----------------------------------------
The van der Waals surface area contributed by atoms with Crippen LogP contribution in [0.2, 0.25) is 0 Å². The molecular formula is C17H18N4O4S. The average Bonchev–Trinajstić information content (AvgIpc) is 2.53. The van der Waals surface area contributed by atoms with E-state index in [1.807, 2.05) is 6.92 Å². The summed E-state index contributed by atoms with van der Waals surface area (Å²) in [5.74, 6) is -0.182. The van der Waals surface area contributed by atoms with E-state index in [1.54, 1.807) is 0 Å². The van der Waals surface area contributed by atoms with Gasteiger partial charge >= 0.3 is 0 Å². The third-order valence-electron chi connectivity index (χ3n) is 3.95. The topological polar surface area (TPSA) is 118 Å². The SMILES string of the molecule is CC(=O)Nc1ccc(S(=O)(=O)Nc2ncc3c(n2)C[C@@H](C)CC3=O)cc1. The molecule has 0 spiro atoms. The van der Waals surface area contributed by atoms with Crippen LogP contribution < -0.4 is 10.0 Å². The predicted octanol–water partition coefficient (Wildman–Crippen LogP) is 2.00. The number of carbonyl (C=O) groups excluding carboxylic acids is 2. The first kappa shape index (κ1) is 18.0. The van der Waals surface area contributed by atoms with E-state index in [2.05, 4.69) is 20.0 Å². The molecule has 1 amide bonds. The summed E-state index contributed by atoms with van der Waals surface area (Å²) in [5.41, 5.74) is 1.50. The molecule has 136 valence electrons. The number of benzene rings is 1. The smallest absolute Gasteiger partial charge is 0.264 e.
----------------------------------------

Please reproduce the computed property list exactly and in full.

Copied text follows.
The van der Waals surface area contributed by atoms with Crippen LogP contribution in [0.2, 0.25) is 0 Å². The molecular formula is C17H18N4O4S. The average Bonchev–Trinajstić information content (AvgIpc) is 2.53. The van der Waals surface area contributed by atoms with E-state index in [1.807, 2.05) is 6.92 Å². The summed E-state index contributed by atoms with van der Waals surface area (Å²) in [5.74, 6) is -0.182. The van der Waals surface area contributed by atoms with E-state index in [1.54, 1.807) is 0 Å². The van der Waals surface area contributed by atoms with Gasteiger partial charge >= 0.3 is 0 Å². The third-order valence-electron chi connectivity index (χ3n) is 3.95. The topological polar surface area (TPSA) is 118 Å². The SMILES string of the molecule is CC(=O)Nc1ccc(S(=O)(=O)Nc2ncc3c(n2)C[C@@H](C)CC3=O)cc1. The molecule has 0 spiro atoms. The van der Waals surface area contributed by atoms with Crippen LogP contribution < -0.4 is 10.0 Å². The predicted octanol–water partition coefficient (Wildman–Crippen LogP) is 2.00. The number of carbonyl (C=O) groups excluding carboxylic acids is 2. The first kappa shape index (κ1) is 18.0. The van der Waals surface area contributed by atoms with E-state index in [2.05, 4.69) is 20.0 Å². The molecule has 1 amide bonds. The summed E-state index contributed by atoms with van der Waals surface area (Å²) in [5.41, 5.74) is 1.50. The molecule has 136 valence electrons. The number of benzene rings is 1. The smallest absolute Gasteiger partial charge is 0.264 e.